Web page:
Wanted: A Venetian masculine type with a strong chin and distinct ligatures for an open-type relationship. Must be an ambitious ascender who can raise my baselines. No light weights or aliasing, please.
While the above may seem like a corny set-up for a “That’s what she said” joke, serious requests for certain typefaces run rampant on graphic designer forums. (Yes, those exist.) Every day, a graphic designer sits down at his or her computer, makes a text box and proceeds to contemplate the holy grail of designer life: the font type.
As graphic designers, we work with very few elements. Sure, we place a stellar photo on the page every now and then, but we’re not the ones taking the photos. Instead, the true mark of a good graphic designer is the ability to make a visually appealing page using only lines, space, boxes, and type. Of the four basic design elements, typography clearly affords the most design options. The right ligatures, descenders, x-heights, figure widths and kerning can make or break a font face.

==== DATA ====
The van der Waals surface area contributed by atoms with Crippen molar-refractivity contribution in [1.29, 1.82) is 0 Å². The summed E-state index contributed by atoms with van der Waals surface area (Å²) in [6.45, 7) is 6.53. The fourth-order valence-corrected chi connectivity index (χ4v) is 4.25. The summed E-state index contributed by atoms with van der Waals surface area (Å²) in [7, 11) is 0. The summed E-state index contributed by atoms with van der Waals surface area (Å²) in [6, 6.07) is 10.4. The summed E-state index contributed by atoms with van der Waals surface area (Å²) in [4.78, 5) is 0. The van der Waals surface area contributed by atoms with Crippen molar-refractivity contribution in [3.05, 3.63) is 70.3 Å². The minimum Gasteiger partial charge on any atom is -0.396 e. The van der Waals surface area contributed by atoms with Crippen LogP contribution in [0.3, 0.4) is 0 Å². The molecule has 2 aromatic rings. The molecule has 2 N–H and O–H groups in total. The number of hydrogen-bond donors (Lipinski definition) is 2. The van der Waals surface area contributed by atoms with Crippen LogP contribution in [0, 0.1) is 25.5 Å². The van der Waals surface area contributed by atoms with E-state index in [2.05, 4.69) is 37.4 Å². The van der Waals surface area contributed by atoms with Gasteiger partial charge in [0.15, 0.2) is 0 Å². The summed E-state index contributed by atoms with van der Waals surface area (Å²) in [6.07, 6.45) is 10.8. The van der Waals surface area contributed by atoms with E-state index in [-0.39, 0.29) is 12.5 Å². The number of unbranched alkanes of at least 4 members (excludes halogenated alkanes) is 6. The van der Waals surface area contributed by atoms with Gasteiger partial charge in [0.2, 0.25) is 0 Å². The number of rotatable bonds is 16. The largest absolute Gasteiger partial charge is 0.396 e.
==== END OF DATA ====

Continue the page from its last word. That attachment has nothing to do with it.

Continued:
Wait, liga-what? To the average layperson, the above terms sound like a language invented by J.R.R. Tolkien and are about as useful to the average layperson as a language invented by J. R.R. Tolkien. Regardless, there are two terms that you should be familiar with: the basic division of font types into serif and sans-serif. Serifs refer to the little lines, or “feet” at the bottom of characters in fonts such as Times New Roman. For a cleaner look, sans-serif fonts such as Helvetica do the trick. A little something to distract you the next time you’re trying to write that 15-page paper.
Some people devote their entire lives to thinking about and creating new fonts. Luckily, we’re not that crazy. But we’re close. Assistant Designers Munier Salem, Deborah Tan and [img_assist|nid=30316|title=An example of a sans-serif font.|desc=|link=node|align=right|width=|height=0][img_assist|nid=30318|title=A font type with serifs.|desc=|link=node|align=right|width=|height=0]I have taken it upon ourselves to investigate the fonts that continue to define and make up The Cornell Daily Sun.
However, we thought that all our yammering about serifs and dropcaps would be lost among the text of a written blog entry. So instead, we made a video blog entry, moderated by the one of our lovely Arts Editors Julie Block, in which you can watch us argue about typography in all our nerdy graphic designer glory. Check it out here at CMYK: the Type-Off! And don’t be afraid to let us know what you think.
P.S. Since the semester is drawing to a close, thank you so much to all the readers who have made our experimental design blog into a success! Continue reading us over the summer for more design-related updates!